Florida Voters to Decide on Size of State Government, Property Tax Hikes, Reducing Burden on Business
November 2, 2012
Ballot measures may not garner the attention the presidential contest does in a battleground state like Florida, but voters cannot afford to enter the polls unprepared. With eleven proposed amendments to Florida’s Constitution on the ballot, Floridians will determine the fate of millions of taxpayer dollars through measures restricting state spending, local tax hikes, and much more.
Should Florida Limit Government Growth?
Proposed Amendment 3 would limit the size of the State’s government by preventing revenues from increasing faster than population growth plus the rate of inflation. Similar laws and amendments have passed in other states -- most famously, Colorado’s Taxpayer’s Bill of Rights (TABOR), which curbed government growth and led to tax rebates for Colorado residents.
Will Florida Spurn U.S. Supreme Court “Obamacare” Decision?
In June, the Supreme Court upheld the constitutionality of the individual health insurance mandate, which is a key component of President Obama’s Affordable Care Act. Florida voters will have an opportunity to weigh in on this controversial issue when they vote on proposed Amendment 1. Given Florida’s importance in the presidential race, this vote on one of Obama’s signature issues should prove interesting.
Could Tax Reductions for Small Businesses Spur Job Creation?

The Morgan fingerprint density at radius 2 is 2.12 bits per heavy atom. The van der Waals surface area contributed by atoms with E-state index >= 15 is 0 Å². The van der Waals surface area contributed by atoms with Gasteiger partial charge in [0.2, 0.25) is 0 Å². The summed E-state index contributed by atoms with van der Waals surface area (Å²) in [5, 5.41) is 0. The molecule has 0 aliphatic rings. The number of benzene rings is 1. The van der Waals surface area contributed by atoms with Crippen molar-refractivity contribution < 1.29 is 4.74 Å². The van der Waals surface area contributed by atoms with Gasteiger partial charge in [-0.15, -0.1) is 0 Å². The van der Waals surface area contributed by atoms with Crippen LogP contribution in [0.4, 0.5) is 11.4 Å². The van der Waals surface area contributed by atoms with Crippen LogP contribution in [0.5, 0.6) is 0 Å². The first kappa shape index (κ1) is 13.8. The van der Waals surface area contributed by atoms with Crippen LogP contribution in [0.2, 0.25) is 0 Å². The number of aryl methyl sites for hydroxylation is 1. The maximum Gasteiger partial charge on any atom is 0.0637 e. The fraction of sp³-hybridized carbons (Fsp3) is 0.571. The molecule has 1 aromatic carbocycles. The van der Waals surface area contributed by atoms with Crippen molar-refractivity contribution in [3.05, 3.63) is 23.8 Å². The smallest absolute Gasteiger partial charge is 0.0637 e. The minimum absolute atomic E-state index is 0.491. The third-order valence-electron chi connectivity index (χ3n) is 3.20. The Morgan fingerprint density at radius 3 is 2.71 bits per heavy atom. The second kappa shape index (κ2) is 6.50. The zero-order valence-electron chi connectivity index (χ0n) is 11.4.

Florida’s unemployment rate of 8.7% is well above the national average. Many economists say that reducing the tax burden on small businesses can help create jobs and Floridians will have an opportunity to test that when they vote on proposed Amendment 10. If this measure passes, it will increase the tax exemption that businesses get for tangible personal property, like furniture, manufacturing equipment and computers.
Should Local Governments Raise Taxes?
Several local governments are seeking to raise taxes. For example, Brevard County will consider a 5-cent sales tax increase for school facilities and technology. Miami-Dade County voters will determine the fate of a proposal to issue $1.2 billion in new debt for school upgrades. This would be repaid with higher property taxes. By contrast, voters in Satellite City will weigh in on a ballot measure that would require a 4/5 supermajority of voters to approve any tax hike.
Stay tuned for more on the major state ballot initiatives this election season, and visit our 2012 Ballot Guide page HERE to find your state’s complete slate of propositions, questions, amendments and more.
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